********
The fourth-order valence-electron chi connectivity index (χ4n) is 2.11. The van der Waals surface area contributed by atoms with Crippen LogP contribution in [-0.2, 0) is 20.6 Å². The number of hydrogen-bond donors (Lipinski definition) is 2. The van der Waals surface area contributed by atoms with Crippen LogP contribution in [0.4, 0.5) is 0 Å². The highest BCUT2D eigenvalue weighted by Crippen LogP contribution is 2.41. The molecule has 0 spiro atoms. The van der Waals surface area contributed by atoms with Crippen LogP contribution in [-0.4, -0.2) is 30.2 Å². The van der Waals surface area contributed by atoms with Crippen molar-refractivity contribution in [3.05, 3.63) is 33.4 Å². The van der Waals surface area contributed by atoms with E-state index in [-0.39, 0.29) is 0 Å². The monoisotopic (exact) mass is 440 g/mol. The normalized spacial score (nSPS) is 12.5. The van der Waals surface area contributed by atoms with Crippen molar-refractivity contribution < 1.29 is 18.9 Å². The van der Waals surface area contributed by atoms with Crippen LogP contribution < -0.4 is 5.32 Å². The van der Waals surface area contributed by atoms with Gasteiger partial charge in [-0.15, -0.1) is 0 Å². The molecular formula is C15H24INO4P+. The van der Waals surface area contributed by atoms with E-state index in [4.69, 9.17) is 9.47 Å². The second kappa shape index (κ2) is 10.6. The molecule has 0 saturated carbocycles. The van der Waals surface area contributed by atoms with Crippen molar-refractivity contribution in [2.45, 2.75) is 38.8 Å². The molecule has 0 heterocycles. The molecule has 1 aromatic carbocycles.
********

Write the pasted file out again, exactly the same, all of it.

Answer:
The fourth-order valence-electron chi connectivity index (χ4n) is 2.11. The van der Waals surface area contributed by atoms with Crippen LogP contribution in [-0.2, 0) is 20.6 Å². The number of hydrogen-bond donors (Lipinski definition) is 2. The van der Waals surface area contributed by atoms with Crippen LogP contribution in [0.4, 0.5) is 0 Å². The highest BCUT2D eigenvalue weighted by Crippen LogP contribution is 2.41. The molecule has 0 spiro atoms. The van der Waals surface area contributed by atoms with Crippen LogP contribution in [-0.4, -0.2) is 30.2 Å². The van der Waals surface area contributed by atoms with Crippen molar-refractivity contribution in [3.05, 3.63) is 33.4 Å². The van der Waals surface area contributed by atoms with E-state index in [-0.39, 0.29) is 0 Å². The monoisotopic (exact) mass is 440 g/mol. The normalized spacial score (nSPS) is 12.5. The van der Waals surface area contributed by atoms with Crippen molar-refractivity contribution < 1.29 is 18.9 Å². The van der Waals surface area contributed by atoms with Crippen LogP contribution < -0.4 is 5.32 Å². The van der Waals surface area contributed by atoms with Gasteiger partial charge in [-0.15, -0.1) is 0 Å². The molecular formula is C15H24INO4P+. The van der Waals surface area contributed by atoms with E-state index in [4.69, 9.17) is 9.47 Å². The second kappa shape index (κ2) is 10.6. The molecule has 0 saturated carbocycles. The van der Waals surface area contributed by atoms with Crippen molar-refractivity contribution in [2.45, 2.75) is 38.8 Å². The molecule has 0 heterocycles. The molecule has 1 aromatic carbocycles.